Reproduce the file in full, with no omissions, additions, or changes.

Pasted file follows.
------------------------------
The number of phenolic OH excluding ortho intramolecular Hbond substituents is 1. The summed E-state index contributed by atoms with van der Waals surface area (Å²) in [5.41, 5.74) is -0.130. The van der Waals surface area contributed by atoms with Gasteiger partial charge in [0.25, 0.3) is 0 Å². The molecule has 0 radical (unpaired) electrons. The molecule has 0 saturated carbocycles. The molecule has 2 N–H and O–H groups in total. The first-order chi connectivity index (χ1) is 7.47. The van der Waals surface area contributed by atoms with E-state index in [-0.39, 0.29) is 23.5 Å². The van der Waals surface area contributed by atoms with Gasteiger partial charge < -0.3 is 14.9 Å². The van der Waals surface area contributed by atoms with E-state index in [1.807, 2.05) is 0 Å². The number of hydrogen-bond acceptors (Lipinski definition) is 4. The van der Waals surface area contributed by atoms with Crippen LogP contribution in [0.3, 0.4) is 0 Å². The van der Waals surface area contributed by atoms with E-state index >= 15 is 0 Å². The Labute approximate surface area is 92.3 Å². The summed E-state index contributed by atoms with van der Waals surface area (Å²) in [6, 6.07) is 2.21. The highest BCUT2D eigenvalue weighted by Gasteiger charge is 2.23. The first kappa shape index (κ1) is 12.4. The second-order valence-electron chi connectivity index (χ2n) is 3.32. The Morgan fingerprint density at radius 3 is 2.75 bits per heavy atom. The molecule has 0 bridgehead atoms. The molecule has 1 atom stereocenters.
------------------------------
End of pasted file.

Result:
The number of phenolic OH excluding ortho intramolecular Hbond substituents is 1. The summed E-state index contributed by atoms with van der Waals surface area (Å²) in [5.41, 5.74) is -0.130. The van der Waals surface area contributed by atoms with Gasteiger partial charge in [0.25, 0.3) is 0 Å². The molecule has 0 radical (unpaired) electrons. The molecule has 0 saturated carbocycles. The molecule has 2 N–H and O–H groups in total. The first-order chi connectivity index (χ1) is 7.47. The van der Waals surface area contributed by atoms with E-state index in [-0.39, 0.29) is 23.5 Å². The van der Waals surface area contributed by atoms with Gasteiger partial charge < -0.3 is 14.9 Å². The van der Waals surface area contributed by atoms with E-state index in [1.807, 2.05) is 0 Å². The number of hydrogen-bond acceptors (Lipinski definition) is 4. The van der Waals surface area contributed by atoms with Crippen LogP contribution in [0.3, 0.4) is 0 Å². The van der Waals surface area contributed by atoms with E-state index >= 15 is 0 Å². The Labute approximate surface area is 92.3 Å². The summed E-state index contributed by atoms with van der Waals surface area (Å²) in [6, 6.07) is 2.21. The highest BCUT2D eigenvalue weighted by Gasteiger charge is 2.23. The first kappa shape index (κ1) is 12.4. The second-order valence-electron chi connectivity index (χ2n) is 3.32. The Morgan fingerprint density at radius 3 is 2.75 bits per heavy atom. The molecule has 0 bridgehead atoms. The molecule has 1 atom stereocenters.